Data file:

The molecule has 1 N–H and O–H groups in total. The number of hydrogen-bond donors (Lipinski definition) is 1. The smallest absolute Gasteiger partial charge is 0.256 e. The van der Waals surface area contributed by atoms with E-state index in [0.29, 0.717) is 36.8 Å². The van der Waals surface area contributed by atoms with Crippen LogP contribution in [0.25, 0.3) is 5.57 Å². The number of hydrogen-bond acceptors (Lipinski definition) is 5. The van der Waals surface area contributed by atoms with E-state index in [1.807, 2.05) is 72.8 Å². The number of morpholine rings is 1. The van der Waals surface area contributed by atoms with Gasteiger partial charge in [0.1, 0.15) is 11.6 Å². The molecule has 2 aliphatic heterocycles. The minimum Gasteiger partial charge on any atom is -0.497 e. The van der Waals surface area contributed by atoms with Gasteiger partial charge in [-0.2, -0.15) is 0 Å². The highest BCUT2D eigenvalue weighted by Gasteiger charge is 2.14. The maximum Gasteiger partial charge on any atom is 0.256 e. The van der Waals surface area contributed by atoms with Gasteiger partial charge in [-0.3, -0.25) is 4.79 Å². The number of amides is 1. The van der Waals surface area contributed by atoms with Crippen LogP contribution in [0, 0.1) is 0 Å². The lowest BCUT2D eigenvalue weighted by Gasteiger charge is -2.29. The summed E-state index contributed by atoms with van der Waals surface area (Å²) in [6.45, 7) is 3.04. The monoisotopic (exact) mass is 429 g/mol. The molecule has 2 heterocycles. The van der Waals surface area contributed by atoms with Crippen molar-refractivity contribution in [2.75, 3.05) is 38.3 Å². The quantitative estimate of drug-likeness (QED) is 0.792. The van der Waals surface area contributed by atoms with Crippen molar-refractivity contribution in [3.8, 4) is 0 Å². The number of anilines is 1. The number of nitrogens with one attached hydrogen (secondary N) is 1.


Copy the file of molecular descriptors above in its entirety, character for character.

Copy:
The molecule has 1 N–H and O–H groups in total. The number of hydrogen-bond donors (Lipinski definition) is 1. The smallest absolute Gasteiger partial charge is 0.256 e. The van der Waals surface area contributed by atoms with E-state index in [0.29, 0.717) is 36.8 Å². The van der Waals surface area contributed by atoms with Crippen LogP contribution in [0.25, 0.3) is 5.57 Å². The number of hydrogen-bond acceptors (Lipinski definition) is 5. The van der Waals surface area contributed by atoms with E-state index in [1.807, 2.05) is 72.8 Å². The number of morpholine rings is 1. The van der Waals surface area contributed by atoms with Gasteiger partial charge in [0.1, 0.15) is 11.6 Å². The molecule has 2 aliphatic heterocycles. The minimum Gasteiger partial charge on any atom is -0.497 e. The van der Waals surface area contributed by atoms with Gasteiger partial charge in [-0.2, -0.15) is 0 Å². The highest BCUT2D eigenvalue weighted by Gasteiger charge is 2.14. The maximum Gasteiger partial charge on any atom is 0.256 e. The van der Waals surface area contributed by atoms with Gasteiger partial charge in [-0.3, -0.25) is 4.79 Å². The number of amides is 1. The van der Waals surface area contributed by atoms with Crippen LogP contribution in [0, 0.1) is 0 Å². The lowest BCUT2D eigenvalue weighted by Gasteiger charge is -2.29. The summed E-state index contributed by atoms with van der Waals surface area (Å²) in [6.45, 7) is 3.04. The monoisotopic (exact) mass is 429 g/mol. The molecule has 2 heterocycles. The van der Waals surface area contributed by atoms with Crippen molar-refractivity contribution in [2.75, 3.05) is 38.3 Å². The quantitative estimate of drug-likeness (QED) is 0.792. The van der Waals surface area contributed by atoms with Crippen molar-refractivity contribution in [3.8, 4) is 0 Å². The number of anilines is 1. The number of nitrogens with one attached hydrogen (secondary N) is 1.